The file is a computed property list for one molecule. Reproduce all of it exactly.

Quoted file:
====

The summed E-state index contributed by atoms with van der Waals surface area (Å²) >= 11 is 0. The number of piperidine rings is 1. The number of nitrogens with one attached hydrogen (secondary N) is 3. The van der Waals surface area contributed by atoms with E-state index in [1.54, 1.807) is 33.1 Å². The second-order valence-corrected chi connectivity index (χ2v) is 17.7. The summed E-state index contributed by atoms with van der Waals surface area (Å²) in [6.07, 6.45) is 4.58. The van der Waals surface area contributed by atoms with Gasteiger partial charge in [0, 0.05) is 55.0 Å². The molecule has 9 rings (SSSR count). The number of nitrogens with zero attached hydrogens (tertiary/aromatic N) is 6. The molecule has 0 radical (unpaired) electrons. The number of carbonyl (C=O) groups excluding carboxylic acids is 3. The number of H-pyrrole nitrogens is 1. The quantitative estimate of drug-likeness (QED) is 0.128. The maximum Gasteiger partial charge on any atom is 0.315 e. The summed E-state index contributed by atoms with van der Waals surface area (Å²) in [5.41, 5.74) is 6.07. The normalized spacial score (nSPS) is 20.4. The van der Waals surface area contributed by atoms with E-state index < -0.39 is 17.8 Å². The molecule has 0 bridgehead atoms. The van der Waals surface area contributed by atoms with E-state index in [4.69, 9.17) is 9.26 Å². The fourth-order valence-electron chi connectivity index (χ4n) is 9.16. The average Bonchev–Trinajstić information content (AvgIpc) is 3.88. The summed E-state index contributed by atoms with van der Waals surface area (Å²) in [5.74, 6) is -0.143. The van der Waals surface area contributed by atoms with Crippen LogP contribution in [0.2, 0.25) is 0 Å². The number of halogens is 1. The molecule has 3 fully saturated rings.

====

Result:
The summed E-state index contributed by atoms with van der Waals surface area (Å²) >= 11 is 0. The number of piperidine rings is 1. The number of nitrogens with one attached hydrogen (secondary N) is 3. The van der Waals surface area contributed by atoms with E-state index in [1.54, 1.807) is 33.1 Å². The second-order valence-corrected chi connectivity index (χ2v) is 17.7. The summed E-state index contributed by atoms with van der Waals surface area (Å²) in [6.07, 6.45) is 4.58. The van der Waals surface area contributed by atoms with Gasteiger partial charge in [0, 0.05) is 55.0 Å². The molecule has 9 rings (SSSR count). The number of nitrogens with zero attached hydrogens (tertiary/aromatic N) is 6. The molecule has 0 radical (unpaired) electrons. The number of carbonyl (C=O) groups excluding carboxylic acids is 3. The number of H-pyrrole nitrogens is 1. The quantitative estimate of drug-likeness (QED) is 0.128. The maximum Gasteiger partial charge on any atom is 0.315 e. The summed E-state index contributed by atoms with van der Waals surface area (Å²) in [5.41, 5.74) is 6.07. The normalized spacial score (nSPS) is 20.4. The van der Waals surface area contributed by atoms with E-state index < -0.39 is 17.8 Å². The molecule has 0 bridgehead atoms. The van der Waals surface area contributed by atoms with E-state index in [4.69, 9.17) is 9.26 Å². The fourth-order valence-electron chi connectivity index (χ4n) is 9.16. The average Bonchev–Trinajstić information content (AvgIpc) is 3.88. The summed E-state index contributed by atoms with van der Waals surface area (Å²) in [5.74, 6) is -0.143. The van der Waals surface area contributed by atoms with Crippen LogP contribution in [0.2, 0.25) is 0 Å². The number of halogens is 1. The molecule has 3 fully saturated rings.